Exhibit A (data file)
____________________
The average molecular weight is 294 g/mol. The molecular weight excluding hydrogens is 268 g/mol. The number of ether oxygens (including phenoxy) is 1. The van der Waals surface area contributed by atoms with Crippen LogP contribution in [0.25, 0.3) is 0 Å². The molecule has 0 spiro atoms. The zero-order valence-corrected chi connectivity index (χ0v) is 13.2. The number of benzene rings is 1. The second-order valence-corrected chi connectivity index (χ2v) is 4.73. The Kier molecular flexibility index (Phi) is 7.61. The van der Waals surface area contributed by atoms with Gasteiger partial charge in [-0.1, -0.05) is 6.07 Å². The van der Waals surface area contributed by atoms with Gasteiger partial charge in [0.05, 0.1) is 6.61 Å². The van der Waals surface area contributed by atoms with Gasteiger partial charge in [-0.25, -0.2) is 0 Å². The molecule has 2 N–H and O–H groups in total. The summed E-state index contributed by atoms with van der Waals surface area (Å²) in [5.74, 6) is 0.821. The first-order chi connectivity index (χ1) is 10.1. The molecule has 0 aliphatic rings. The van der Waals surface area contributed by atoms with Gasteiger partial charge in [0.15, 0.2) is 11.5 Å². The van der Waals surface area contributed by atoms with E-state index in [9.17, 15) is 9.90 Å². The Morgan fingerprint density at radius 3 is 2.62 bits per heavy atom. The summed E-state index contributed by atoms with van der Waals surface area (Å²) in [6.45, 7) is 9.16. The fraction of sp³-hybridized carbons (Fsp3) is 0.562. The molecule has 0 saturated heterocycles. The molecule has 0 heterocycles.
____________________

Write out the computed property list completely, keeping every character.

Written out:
The average molecular weight is 294 g/mol. The molecular weight excluding hydrogens is 268 g/mol. The number of ether oxygens (including phenoxy) is 1. The van der Waals surface area contributed by atoms with Crippen LogP contribution in [0.25, 0.3) is 0 Å². The molecule has 0 spiro atoms. The zero-order valence-corrected chi connectivity index (χ0v) is 13.2. The number of benzene rings is 1. The second-order valence-corrected chi connectivity index (χ2v) is 4.73. The Kier molecular flexibility index (Phi) is 7.61. The van der Waals surface area contributed by atoms with Gasteiger partial charge in [-0.1, -0.05) is 6.07 Å². The van der Waals surface area contributed by atoms with Gasteiger partial charge in [0.05, 0.1) is 6.61 Å². The van der Waals surface area contributed by atoms with Gasteiger partial charge in [-0.25, -0.2) is 0 Å². The molecule has 2 N–H and O–H groups in total. The summed E-state index contributed by atoms with van der Waals surface area (Å²) in [5.74, 6) is 0.821. The first-order chi connectivity index (χ1) is 10.1. The molecule has 0 aliphatic rings. The van der Waals surface area contributed by atoms with Gasteiger partial charge in [0.15, 0.2) is 11.5 Å². The van der Waals surface area contributed by atoms with E-state index in [9.17, 15) is 9.90 Å². The Morgan fingerprint density at radius 3 is 2.62 bits per heavy atom. The summed E-state index contributed by atoms with van der Waals surface area (Å²) in [6.45, 7) is 9.16. The fraction of sp³-hybridized carbons (Fsp3) is 0.562. The molecule has 0 saturated heterocycles. The molecule has 0 heterocycles.